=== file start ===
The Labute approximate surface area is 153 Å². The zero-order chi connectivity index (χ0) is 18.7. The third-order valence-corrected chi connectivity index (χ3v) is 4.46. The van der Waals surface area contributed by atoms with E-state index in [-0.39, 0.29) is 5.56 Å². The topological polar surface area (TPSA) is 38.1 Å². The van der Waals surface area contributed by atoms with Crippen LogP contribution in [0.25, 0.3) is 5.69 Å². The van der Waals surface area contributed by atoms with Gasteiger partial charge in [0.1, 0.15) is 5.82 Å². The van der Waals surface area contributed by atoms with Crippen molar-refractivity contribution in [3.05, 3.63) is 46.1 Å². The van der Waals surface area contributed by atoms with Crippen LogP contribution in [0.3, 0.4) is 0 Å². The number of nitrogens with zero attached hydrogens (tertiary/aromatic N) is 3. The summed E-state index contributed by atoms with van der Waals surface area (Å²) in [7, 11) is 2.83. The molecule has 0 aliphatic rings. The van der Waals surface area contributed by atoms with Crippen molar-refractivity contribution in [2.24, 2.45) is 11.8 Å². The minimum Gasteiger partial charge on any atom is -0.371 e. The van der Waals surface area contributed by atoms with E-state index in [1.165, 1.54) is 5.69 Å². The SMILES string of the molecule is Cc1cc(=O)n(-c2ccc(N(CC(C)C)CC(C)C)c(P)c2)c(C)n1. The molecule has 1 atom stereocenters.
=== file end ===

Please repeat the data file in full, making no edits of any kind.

The Labute approximate surface area is 153 Å². The zero-order chi connectivity index (χ0) is 18.7. The third-order valence-corrected chi connectivity index (χ3v) is 4.46. The van der Waals surface area contributed by atoms with E-state index in [-0.39, 0.29) is 5.56 Å². The topological polar surface area (TPSA) is 38.1 Å². The van der Waals surface area contributed by atoms with Crippen LogP contribution in [0.25, 0.3) is 5.69 Å². The van der Waals surface area contributed by atoms with Gasteiger partial charge in [0.1, 0.15) is 5.82 Å². The van der Waals surface area contributed by atoms with Crippen molar-refractivity contribution in [3.05, 3.63) is 46.1 Å². The van der Waals surface area contributed by atoms with Crippen LogP contribution in [0.3, 0.4) is 0 Å². The number of nitrogens with zero attached hydrogens (tertiary/aromatic N) is 3. The summed E-state index contributed by atoms with van der Waals surface area (Å²) in [7, 11) is 2.83. The molecule has 0 aliphatic rings. The van der Waals surface area contributed by atoms with Crippen molar-refractivity contribution in [2.24, 2.45) is 11.8 Å². The minimum Gasteiger partial charge on any atom is -0.371 e. The van der Waals surface area contributed by atoms with E-state index in [1.165, 1.54) is 5.69 Å². The SMILES string of the molecule is Cc1cc(=O)n(-c2ccc(N(CC(C)C)CC(C)C)c(P)c2)c(C)n1. The molecule has 1 atom stereocenters.